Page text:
Converting your garage to a kitchen can bump up the value of your home significantly, but it's no small undertaking, considering a garage is basically just a roof and four walls — uninsulated walls at that. All the infrastructure a kitchen needs must be added, including enhanced electrical service, water and waste pipes, ventilation, heating, cabinets, and more, and because you're changing the use of the space, you'll need a building permit unless you happen to live in the middle of nowhere. It can all get pretty expensive.
The job is a bit easier in an attached garage because the home's electrical and plumbing system is more accessible, and at least one of the walls is insulated. If you're converting a detached garage, you may need an electric subpanel, and the waste system may be more complicated depending on how far the garage is from the house. Either way, you'll have plenty of opportunities to work with contractors because it's unlikely you'll be able to do all the work yourself.
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You Need a Kitchen-Conversion Plan
Every home remodeling project needs a plan but none more so than a garage-to-kitchen conversion. Rather than being able to cover and paint the walls, put down flooring, and move in the furniture as you could do for a bedroom, you need to rough in plumbing pipes, and the placement of the sink, counters, and any appliances you install will depend on the most efficient placement of the pipes as well as the aesthetics of the kitchen's layout.
You'll need to submit your plan to the building department to get a permit, so it's best to draw it up with a contractor or interior designer who is familiar with relevant code issues. Besides showing electrical and plumbing schematics and cabinet placement, the plan should detail window and door modifications as well as any interior partition walls you plan to build.
The plan will also show what you're going to do about the garage door. You may decide to seal it shut and frame over it, but removing it completely and framing the opening to turn it into a wall is also a possibility (probably a better one). Also think about the floor: Do you need to raise it to bring it level with the rest of the house? What kind of flooring do you want, and does it call for framing a new subfloor?
Framing, Roughing In, and Insulating
Work can start once you have the permit in hand, and the first order of business will be to create an open space by removing all garage accessories, such as storage cabinets, shelving, and the garage door tracks and opener. You might not need to add any framing to what's already there, although your plan may call for removing windows and framing in new ones. If the garage has a high ceiling, you may want to frame a standard 8-foot ceiling that you can insulate for climate control. Be sure to provide attic access; it's valuable storage space. If you decided on a new subfloor, this is the time to build it.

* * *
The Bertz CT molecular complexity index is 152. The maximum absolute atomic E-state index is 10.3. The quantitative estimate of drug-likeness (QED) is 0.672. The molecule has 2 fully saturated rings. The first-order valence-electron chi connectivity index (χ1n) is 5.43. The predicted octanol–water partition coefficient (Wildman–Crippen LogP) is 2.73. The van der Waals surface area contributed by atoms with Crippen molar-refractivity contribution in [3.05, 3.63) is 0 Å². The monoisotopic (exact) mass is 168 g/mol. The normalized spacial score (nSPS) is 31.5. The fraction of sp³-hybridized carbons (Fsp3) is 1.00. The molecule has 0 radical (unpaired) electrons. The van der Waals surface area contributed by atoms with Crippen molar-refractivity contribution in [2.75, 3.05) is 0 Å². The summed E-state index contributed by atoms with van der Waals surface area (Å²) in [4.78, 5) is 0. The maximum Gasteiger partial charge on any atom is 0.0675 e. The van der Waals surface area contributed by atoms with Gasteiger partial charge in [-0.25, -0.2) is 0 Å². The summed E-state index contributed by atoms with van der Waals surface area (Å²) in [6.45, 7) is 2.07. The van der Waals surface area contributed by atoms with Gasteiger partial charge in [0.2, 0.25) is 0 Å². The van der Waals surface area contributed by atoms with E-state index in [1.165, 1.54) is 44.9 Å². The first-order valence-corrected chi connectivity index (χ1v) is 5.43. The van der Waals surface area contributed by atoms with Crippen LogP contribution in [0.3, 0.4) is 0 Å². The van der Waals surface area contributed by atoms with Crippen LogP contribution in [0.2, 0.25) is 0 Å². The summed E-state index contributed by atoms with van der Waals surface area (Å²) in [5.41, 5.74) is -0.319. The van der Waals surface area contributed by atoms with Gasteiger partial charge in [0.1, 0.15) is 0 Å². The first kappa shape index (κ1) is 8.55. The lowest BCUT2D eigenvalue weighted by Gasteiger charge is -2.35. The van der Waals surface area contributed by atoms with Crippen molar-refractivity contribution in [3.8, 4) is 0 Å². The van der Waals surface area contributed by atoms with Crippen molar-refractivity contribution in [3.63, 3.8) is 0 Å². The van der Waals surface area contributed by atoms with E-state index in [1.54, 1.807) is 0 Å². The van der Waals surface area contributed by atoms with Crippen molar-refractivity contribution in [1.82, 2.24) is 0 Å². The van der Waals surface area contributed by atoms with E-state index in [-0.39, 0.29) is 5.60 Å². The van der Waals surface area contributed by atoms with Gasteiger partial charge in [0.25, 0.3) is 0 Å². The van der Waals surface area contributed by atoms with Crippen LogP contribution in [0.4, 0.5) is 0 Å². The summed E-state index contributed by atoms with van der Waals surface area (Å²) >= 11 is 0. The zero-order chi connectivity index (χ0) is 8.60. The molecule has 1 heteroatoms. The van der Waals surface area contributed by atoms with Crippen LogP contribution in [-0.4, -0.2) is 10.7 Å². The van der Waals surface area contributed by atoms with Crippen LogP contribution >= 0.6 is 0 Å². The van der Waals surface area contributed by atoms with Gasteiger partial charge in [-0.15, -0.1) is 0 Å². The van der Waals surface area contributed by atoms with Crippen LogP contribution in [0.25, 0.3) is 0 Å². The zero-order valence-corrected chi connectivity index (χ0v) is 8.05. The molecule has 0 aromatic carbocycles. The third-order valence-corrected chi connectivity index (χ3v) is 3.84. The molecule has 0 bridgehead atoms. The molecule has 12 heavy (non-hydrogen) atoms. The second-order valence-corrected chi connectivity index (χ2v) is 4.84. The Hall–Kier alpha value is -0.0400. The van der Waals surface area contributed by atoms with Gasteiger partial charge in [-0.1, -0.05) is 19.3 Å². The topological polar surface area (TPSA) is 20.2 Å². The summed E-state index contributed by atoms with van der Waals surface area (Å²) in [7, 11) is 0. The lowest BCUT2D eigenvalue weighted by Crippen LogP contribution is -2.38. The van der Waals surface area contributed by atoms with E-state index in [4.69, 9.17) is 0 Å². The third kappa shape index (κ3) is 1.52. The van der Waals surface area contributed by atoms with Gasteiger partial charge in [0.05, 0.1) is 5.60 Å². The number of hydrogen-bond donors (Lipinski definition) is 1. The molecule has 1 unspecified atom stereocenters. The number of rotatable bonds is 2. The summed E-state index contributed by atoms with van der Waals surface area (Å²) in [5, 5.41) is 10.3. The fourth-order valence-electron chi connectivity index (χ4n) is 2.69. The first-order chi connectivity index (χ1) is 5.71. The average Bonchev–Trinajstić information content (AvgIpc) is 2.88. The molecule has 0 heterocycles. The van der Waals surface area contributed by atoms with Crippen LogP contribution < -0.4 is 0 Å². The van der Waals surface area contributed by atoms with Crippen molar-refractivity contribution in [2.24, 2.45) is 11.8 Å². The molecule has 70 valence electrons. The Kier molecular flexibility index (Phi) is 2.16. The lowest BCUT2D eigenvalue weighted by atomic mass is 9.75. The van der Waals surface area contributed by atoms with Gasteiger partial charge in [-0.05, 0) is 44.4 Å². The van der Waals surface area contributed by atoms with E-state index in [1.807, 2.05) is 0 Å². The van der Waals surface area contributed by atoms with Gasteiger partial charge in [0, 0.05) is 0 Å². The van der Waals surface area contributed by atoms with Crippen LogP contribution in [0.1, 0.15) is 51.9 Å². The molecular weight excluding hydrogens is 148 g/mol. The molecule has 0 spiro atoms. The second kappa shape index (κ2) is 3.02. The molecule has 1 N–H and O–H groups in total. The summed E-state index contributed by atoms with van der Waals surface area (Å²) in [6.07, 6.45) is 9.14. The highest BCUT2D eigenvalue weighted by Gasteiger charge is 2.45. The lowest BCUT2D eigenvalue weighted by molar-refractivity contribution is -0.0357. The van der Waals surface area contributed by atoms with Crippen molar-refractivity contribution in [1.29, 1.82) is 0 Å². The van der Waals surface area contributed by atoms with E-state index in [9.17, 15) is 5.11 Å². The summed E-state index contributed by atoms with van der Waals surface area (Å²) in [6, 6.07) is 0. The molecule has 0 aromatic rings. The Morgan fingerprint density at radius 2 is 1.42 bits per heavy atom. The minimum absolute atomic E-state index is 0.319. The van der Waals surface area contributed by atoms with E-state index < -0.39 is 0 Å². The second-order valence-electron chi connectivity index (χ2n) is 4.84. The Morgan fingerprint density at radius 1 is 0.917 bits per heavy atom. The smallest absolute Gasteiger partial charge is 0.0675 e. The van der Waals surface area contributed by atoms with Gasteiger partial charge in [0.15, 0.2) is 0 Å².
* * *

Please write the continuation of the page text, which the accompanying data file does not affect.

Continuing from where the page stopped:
Once the framing is complete, you can rough in water pipes, drainpipes, and electrical wiring. This is also the time to install HVAC equipment, such as exhaust fans and ducts for exhaust and heating (if required). Once all the plumbing, electrics, and HVAC equipment are in place, insulate the walls with R-13 to R-15 fiberglass batts or something similar and you're ready to move on to the final phase.
Finishing Your Kitchen Conversion
With all pipes, electrical boxes, HVAC equipment, and insulation in place, you can now cover the walls and ceiling with drywall. After you do this, go into the attic and lay R-30 to R-49 insulation between the ceiling joists. Tape and finish the drywall, install door and window trim, install the flooring and baseboards, and then paint the walls and the trim (or apply a wall covering).
When all this is complete, it's time to install the cabinets as well as the sink and any permanent appliances, such as a dishwasher or trash compactor. Hook up the sink plumbing and trim out the electric fixtures and any HVAC ducts you installed. Turn on the water and power and your kitchen is ready for use.